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BCCI has not approached any former Australian for India coaching job, says Jay Shah

"We are focused on identifying individuals who possess a deep understanding of the Indian cricket structure and have risen through the ranks"

PTI
24-May-2024
Captain, coach and chief selection: Rohit Sharma, Rahul Dravid and Ajit Agarkar have a chat after the game, India vs England, 2nd Test, Visakhapatnam, 4th day, February 5, 2024

Jay Shah has hinted that Rahul Dravid's successor as India's head coach could be an Indian  •  AFP via Getty Images

BCCI secretary Jay Shah on Friday rejected claims that the board has approached any former Australian cricketers to be India's next head coach. He hinted that Rahul Dravid's successor could be an Indian by saying that he should have a "deep understanding" of the game's structure in the country.
While Dravid has told the BCCI that he is not seeking a third stint, former Australian players like Ricky Ponting and Justin Langer said that they had turned down approaches for the high-profile position.
"Neither I nor the BCCI have approached any former Australian cricketer with a coaching offer," Shah said in a statement. "The reports circulating in certain media sections are completely incorrect."
Both Ponting and Langer are involved in the IPL as the head coaches of Delhi Capitals and Lucknow Super Giants respectively. Gautam Gambhir, who is currently mentoring Kolkata Knight Riders, has been sounded out by the BCCI for the job, while Chennai Super Kings head coach Stephen Fleming has also been linked to it.
"Finding the right coach for our national team is a meticulous and thorough process," Shah said. "We are focused on identifying individuals who possess a deep understanding of the Indian cricket structure and have risen through the ranks."
The BCCI secretary also said that having in-depth knowledge of Indian domestic cricket will be one of the important criteria for appointing the next coach. He said the understanding would be crucial to "truly elevate Team India to the next level."
Ponting had said on Thursday that he was approached to take over the role but said he declined as it did not fit with his "lifestyle" right now.
"I've seen a lot of reports about it," Ponting told the ICC Review. "Normally these things pop up on social media before you even know about them, but there were a few little one-on-one conversations during the IPL, just to get a level of interest from me as to whether I would do it."
"I'd love to be a senior coach of a national team, but with the other things that I have in my life and wanting to have a bit of time at home…everyone knows if you take a job working with the Indian team you can't be involved in an IPL team, so it would take that out of it as well."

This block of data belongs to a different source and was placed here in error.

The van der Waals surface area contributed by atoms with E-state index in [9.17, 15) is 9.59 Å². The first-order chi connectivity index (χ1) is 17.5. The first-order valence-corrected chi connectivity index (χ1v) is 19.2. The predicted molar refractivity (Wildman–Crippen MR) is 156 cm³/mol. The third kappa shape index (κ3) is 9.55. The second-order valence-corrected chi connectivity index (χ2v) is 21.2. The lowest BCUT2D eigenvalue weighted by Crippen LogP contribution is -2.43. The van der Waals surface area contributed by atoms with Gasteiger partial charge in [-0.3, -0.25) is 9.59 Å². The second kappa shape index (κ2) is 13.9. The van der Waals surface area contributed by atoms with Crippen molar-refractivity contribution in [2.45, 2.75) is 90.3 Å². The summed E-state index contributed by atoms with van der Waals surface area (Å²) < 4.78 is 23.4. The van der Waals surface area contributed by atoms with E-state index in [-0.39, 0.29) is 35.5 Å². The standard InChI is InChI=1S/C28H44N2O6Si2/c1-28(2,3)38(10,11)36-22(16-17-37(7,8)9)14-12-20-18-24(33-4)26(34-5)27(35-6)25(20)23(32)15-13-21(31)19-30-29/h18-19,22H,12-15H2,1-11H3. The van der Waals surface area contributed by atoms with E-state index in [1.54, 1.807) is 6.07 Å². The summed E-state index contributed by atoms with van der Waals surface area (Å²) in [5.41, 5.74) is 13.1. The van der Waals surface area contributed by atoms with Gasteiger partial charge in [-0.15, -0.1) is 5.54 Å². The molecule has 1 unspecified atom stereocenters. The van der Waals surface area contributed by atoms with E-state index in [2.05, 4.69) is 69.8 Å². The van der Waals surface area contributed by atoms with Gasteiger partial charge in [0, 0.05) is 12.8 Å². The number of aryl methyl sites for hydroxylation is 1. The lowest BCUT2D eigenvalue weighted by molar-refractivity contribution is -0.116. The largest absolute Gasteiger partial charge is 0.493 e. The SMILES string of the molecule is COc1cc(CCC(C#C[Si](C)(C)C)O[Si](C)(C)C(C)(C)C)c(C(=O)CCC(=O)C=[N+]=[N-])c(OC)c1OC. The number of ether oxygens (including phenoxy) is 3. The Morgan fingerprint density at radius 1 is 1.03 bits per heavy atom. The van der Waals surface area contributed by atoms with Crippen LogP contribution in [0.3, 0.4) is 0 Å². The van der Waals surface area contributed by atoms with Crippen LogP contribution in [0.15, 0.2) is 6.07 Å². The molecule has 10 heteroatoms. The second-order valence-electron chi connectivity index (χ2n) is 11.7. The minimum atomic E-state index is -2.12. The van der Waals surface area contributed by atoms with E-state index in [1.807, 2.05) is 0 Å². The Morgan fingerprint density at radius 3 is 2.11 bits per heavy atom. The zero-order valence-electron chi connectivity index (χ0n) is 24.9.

Taking up the job of coaching India also implies spending 10-11 months away from home but Ponting said his family seemed ready for it.
"...I had a whisper to my son about it, and I said, 'Dad's been offered the Indian coaching job' and he said, 'Just take it, dad, we would love to move over there for the next couple of years'", Ponting said. "That's how much they love being over there and the culture of cricket in India, but right now it probably doesn't exactly fit into my lifestyle."
Meanwhile, Langer, who had remained noncommittal about applying for India coaching role after IPL clash between LSG and Mumbai Indians, said he would "never say never" but at the same time revealed receiving crucial advice from LSG captain KL Rahul.
"It would be an amazing job. I also know that it's an all-encompassing role, and having done it for four years with the Australian team, honestly, it's exhausting," Langer said on BBC's Stumped Podcast. "And that's the Australian job. You never say never. And the pressure of doing it in India… I was talking to KL Rahul and he said, 'You know, if you think there's pressure and politics in an IPL team, multiply that by a thousand, (that is) coaching India. That was a good bit of advice, I guess.
"It would be an awesome job, but not for me at the moment."
Shah described the position of India's head coach as the "most prestigious job" in international cricket and said it demands high level of professionalism.
"When we talk about international cricket, no role is more prestigious than that of the head coach of the Indian cricket team," he said. "Team India commands the largest fan base globally, enjoying support that is truly unrivalled. Our rich history, passion for the game make this one of the most lucrative jobs in the world.
"The role demands a high level of professionalism as one gets to nurture some of the best cricketers in the world and an assembly line of talented cricketers to follow. Catering to the aspirations of a billion fans is a huge honour and the BCCI will pick the right candidate, capable of propelling Indian cricket forward."